It seems this is a big problem in the research around treatments for depression. In 2008, researchers looked at studies on antidepressants for a paper in the New England Journal of Medicine. They found that the medicine’s benefits had been exaggerated in the scientific literature because of publication bias.
For a new study in the journal PLOS One, researchers zeroed in on psychotherapies for depression. These including talking therapies, like counseling, group or family therapy, and cognitive behavioral therapy. To find out whether their effects have also been exaggerated by publication bias, the researchers went back to the source, identifying grants that the National Institutes of Health gave out for randomized trials looking at psychological treatments for depression.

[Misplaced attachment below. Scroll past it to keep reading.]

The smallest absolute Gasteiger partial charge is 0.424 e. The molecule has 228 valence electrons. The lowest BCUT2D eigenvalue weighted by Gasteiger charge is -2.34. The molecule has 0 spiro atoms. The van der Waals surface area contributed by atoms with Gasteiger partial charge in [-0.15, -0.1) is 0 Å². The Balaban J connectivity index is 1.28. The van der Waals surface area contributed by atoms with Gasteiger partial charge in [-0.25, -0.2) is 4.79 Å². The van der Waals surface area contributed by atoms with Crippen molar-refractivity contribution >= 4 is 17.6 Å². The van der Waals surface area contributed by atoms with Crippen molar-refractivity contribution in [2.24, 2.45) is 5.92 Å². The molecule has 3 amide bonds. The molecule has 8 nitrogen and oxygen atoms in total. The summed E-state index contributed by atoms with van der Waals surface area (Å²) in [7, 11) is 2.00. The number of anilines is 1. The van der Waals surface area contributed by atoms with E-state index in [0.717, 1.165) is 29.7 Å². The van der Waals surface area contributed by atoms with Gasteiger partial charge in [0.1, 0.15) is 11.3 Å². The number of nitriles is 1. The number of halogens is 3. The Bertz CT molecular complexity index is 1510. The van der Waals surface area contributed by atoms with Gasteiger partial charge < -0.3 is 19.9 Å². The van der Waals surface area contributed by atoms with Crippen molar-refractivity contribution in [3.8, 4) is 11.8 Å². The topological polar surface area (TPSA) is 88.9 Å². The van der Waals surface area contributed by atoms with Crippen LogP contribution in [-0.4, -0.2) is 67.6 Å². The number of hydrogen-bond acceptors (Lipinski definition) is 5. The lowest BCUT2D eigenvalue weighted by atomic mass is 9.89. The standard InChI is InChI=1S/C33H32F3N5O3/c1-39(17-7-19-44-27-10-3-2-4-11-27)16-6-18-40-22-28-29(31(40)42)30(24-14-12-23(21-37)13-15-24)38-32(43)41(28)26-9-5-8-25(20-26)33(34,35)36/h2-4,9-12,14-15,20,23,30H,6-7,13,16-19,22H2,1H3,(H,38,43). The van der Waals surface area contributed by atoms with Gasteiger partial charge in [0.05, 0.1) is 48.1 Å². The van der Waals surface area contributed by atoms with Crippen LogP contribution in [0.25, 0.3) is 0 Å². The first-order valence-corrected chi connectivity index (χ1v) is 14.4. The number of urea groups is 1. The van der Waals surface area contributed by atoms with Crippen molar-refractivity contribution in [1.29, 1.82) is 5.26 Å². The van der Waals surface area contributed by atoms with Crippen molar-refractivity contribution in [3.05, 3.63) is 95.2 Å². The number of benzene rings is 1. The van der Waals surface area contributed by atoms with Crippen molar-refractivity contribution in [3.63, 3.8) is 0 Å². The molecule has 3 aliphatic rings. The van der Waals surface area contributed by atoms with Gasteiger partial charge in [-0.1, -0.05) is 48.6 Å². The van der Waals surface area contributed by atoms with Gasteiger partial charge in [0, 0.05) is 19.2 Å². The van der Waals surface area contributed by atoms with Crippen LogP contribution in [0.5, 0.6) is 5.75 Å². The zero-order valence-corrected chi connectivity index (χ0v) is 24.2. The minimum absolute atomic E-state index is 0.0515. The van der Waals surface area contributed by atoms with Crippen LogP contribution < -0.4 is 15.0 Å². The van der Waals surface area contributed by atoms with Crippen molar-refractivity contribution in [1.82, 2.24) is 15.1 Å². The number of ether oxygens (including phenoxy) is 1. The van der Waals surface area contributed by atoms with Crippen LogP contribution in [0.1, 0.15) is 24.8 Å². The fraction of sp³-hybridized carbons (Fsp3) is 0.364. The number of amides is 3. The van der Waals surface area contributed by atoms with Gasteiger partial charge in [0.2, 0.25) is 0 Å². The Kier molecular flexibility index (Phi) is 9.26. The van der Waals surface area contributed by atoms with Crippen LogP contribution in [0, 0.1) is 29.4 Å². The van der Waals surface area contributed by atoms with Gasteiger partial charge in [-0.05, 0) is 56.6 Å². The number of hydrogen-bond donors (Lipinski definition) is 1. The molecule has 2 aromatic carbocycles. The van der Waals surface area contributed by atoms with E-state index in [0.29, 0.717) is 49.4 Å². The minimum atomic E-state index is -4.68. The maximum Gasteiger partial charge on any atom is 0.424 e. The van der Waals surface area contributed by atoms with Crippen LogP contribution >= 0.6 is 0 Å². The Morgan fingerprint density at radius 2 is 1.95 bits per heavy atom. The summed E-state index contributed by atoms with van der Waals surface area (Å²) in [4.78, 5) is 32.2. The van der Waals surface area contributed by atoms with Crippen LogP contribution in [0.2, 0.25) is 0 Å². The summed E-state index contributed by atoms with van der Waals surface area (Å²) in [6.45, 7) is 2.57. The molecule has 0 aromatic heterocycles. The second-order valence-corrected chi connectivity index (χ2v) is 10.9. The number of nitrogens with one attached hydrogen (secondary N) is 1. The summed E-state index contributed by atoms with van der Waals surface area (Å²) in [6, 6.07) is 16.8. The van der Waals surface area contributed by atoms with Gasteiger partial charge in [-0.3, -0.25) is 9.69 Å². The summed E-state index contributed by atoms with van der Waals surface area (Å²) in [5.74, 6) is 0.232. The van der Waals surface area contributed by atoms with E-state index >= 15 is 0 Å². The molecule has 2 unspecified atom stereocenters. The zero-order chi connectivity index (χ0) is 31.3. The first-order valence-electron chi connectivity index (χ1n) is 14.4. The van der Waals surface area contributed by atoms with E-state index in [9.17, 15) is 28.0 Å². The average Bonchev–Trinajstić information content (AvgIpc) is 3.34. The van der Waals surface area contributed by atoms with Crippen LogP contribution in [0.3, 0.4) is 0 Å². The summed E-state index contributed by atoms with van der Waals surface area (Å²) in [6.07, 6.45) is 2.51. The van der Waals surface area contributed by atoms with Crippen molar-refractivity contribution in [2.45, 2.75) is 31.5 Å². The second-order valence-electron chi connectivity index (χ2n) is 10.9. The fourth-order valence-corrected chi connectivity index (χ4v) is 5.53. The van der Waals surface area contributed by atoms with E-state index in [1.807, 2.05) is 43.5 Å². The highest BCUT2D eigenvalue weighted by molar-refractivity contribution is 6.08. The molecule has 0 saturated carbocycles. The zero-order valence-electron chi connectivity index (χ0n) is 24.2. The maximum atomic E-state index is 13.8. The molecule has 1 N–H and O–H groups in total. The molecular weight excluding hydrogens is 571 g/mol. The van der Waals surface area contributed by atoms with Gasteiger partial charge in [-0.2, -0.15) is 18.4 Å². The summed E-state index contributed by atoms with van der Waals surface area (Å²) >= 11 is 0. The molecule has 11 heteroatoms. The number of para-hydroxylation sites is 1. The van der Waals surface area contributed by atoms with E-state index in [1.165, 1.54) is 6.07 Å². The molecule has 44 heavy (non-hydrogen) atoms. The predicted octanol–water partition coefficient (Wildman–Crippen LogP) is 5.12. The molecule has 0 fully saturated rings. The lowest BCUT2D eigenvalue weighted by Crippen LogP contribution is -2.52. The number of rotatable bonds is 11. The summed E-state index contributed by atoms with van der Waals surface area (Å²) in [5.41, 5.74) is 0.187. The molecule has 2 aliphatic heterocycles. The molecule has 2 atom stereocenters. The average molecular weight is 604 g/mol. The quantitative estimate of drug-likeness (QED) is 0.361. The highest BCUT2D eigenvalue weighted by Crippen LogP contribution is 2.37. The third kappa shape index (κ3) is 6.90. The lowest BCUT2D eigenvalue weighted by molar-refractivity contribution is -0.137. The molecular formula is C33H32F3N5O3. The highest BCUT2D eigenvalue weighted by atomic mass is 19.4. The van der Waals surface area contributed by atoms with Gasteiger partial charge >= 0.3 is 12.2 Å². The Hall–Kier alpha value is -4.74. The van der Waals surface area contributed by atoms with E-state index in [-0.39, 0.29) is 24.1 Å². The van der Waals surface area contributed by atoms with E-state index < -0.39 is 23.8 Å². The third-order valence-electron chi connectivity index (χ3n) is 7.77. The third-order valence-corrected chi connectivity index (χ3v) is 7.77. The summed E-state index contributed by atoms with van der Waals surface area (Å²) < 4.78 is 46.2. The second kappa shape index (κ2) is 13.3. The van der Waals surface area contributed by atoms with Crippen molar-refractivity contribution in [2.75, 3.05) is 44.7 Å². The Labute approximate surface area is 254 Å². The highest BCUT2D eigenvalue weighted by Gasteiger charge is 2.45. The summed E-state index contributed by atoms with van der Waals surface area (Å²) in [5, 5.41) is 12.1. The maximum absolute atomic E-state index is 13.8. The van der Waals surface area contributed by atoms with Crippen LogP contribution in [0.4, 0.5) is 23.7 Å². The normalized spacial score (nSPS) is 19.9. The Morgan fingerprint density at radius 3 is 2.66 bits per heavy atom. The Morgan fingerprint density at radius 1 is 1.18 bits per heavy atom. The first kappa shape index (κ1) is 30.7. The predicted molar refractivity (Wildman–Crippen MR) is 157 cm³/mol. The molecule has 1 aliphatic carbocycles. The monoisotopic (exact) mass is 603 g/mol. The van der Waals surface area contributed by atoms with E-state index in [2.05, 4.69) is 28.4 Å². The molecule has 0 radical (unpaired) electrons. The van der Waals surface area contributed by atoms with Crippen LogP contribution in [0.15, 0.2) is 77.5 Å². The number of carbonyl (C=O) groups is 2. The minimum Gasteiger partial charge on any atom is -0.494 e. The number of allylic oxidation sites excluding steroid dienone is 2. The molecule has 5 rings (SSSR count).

Of the 55 grants that helped launch studies, about a quarter were never published. (That’s a little better than the estimated half of medical studies that are never published.) When the researchers got their hands on the unpublished data and pooled those results together with the research that had already been published, they found that psychotherapy looked a lot less promising. (Compared with the studies in journals, the efficacy of psychotherapy dropped by about 25 percent.)